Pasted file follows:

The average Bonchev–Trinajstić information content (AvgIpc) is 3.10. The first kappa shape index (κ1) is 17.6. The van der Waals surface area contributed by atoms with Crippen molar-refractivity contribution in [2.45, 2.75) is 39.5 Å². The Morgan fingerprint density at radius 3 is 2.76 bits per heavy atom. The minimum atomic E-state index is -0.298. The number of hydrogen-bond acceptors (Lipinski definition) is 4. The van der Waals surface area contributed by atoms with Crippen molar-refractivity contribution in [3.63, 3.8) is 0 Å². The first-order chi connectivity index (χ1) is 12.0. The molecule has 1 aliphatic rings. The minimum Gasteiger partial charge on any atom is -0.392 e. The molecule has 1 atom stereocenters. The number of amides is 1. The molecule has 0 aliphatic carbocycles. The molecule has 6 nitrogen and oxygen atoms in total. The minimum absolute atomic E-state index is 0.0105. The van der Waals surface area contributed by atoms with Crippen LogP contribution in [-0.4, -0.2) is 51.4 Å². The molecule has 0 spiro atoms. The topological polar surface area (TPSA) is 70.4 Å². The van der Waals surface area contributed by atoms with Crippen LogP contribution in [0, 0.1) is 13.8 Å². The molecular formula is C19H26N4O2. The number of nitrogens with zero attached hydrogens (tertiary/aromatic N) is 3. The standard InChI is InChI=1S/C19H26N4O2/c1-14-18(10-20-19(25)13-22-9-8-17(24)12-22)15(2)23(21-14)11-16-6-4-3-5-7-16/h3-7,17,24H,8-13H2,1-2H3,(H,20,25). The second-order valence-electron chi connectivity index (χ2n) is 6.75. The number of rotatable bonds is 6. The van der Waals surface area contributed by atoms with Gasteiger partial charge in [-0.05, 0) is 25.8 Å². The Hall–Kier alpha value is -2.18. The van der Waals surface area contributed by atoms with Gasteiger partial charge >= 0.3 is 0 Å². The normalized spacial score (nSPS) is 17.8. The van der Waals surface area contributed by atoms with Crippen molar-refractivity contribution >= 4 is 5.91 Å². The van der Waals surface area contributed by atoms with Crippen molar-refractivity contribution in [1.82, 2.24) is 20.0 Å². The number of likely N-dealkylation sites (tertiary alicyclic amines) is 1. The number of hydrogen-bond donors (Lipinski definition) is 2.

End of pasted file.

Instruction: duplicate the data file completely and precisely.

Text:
The average Bonchev–Trinajstić information content (AvgIpc) is 3.10. The first kappa shape index (κ1) is 17.6. The van der Waals surface area contributed by atoms with Crippen molar-refractivity contribution in [2.45, 2.75) is 39.5 Å². The Morgan fingerprint density at radius 3 is 2.76 bits per heavy atom. The minimum atomic E-state index is -0.298. The number of hydrogen-bond acceptors (Lipinski definition) is 4. The van der Waals surface area contributed by atoms with Crippen molar-refractivity contribution in [3.63, 3.8) is 0 Å². The first-order chi connectivity index (χ1) is 12.0. The molecule has 1 aliphatic rings. The minimum Gasteiger partial charge on any atom is -0.392 e. The molecule has 1 atom stereocenters. The number of amides is 1. The molecule has 0 aliphatic carbocycles. The molecule has 6 nitrogen and oxygen atoms in total. The minimum absolute atomic E-state index is 0.0105. The van der Waals surface area contributed by atoms with Crippen LogP contribution in [-0.4, -0.2) is 51.4 Å². The molecule has 0 spiro atoms. The topological polar surface area (TPSA) is 70.4 Å². The van der Waals surface area contributed by atoms with Crippen LogP contribution in [0, 0.1) is 13.8 Å². The molecular formula is C19H26N4O2. The number of nitrogens with zero attached hydrogens (tertiary/aromatic N) is 3. The standard InChI is InChI=1S/C19H26N4O2/c1-14-18(10-20-19(25)13-22-9-8-17(24)12-22)15(2)23(21-14)11-16-6-4-3-5-7-16/h3-7,17,24H,8-13H2,1-2H3,(H,20,25). The second-order valence-electron chi connectivity index (χ2n) is 6.75. The number of rotatable bonds is 6. The van der Waals surface area contributed by atoms with Gasteiger partial charge in [-0.05, 0) is 25.8 Å². The Hall–Kier alpha value is -2.18. The van der Waals surface area contributed by atoms with Gasteiger partial charge >= 0.3 is 0 Å². The normalized spacial score (nSPS) is 17.8. The van der Waals surface area contributed by atoms with Crippen molar-refractivity contribution >= 4 is 5.91 Å². The van der Waals surface area contributed by atoms with Crippen molar-refractivity contribution in [1.82, 2.24) is 20.0 Å². The number of likely N-dealkylation sites (tertiary alicyclic amines) is 1. The number of hydrogen-bond donors (Lipinski definition) is 2.